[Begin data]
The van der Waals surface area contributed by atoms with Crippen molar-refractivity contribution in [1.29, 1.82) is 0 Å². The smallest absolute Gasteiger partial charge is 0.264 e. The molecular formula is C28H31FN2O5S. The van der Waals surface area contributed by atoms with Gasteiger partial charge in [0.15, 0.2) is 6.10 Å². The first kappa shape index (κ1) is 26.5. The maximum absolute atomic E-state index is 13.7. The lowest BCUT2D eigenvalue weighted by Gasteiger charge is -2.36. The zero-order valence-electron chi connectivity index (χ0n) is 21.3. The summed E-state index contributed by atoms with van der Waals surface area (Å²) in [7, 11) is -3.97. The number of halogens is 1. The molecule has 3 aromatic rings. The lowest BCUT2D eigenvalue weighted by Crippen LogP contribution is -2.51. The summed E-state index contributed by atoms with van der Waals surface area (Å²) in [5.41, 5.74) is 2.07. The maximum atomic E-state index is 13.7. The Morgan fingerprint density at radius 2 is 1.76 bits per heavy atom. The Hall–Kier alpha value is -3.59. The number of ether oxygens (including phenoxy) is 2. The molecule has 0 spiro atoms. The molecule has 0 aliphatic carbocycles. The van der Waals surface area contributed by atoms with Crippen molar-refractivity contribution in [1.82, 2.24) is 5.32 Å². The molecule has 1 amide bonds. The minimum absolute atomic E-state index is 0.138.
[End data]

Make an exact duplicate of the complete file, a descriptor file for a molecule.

The van der Waals surface area contributed by atoms with Crippen molar-refractivity contribution in [1.29, 1.82) is 0 Å². The smallest absolute Gasteiger partial charge is 0.264 e. The molecular formula is C28H31FN2O5S. The van der Waals surface area contributed by atoms with Gasteiger partial charge in [0.15, 0.2) is 6.10 Å². The first kappa shape index (κ1) is 26.5. The maximum absolute atomic E-state index is 13.7. The lowest BCUT2D eigenvalue weighted by Gasteiger charge is -2.36. The zero-order valence-electron chi connectivity index (χ0n) is 21.3. The summed E-state index contributed by atoms with van der Waals surface area (Å²) in [7, 11) is -3.97. The number of halogens is 1. The molecule has 3 aromatic rings. The lowest BCUT2D eigenvalue weighted by Crippen LogP contribution is -2.51. The summed E-state index contributed by atoms with van der Waals surface area (Å²) in [5.41, 5.74) is 2.07. The maximum atomic E-state index is 13.7. The Morgan fingerprint density at radius 2 is 1.76 bits per heavy atom. The Hall–Kier alpha value is -3.59. The number of ether oxygens (including phenoxy) is 2. The molecule has 0 spiro atoms. The molecule has 0 aliphatic carbocycles. The van der Waals surface area contributed by atoms with Crippen molar-refractivity contribution in [1.82, 2.24) is 5.32 Å². The molecule has 1 amide bonds. The minimum absolute atomic E-state index is 0.138.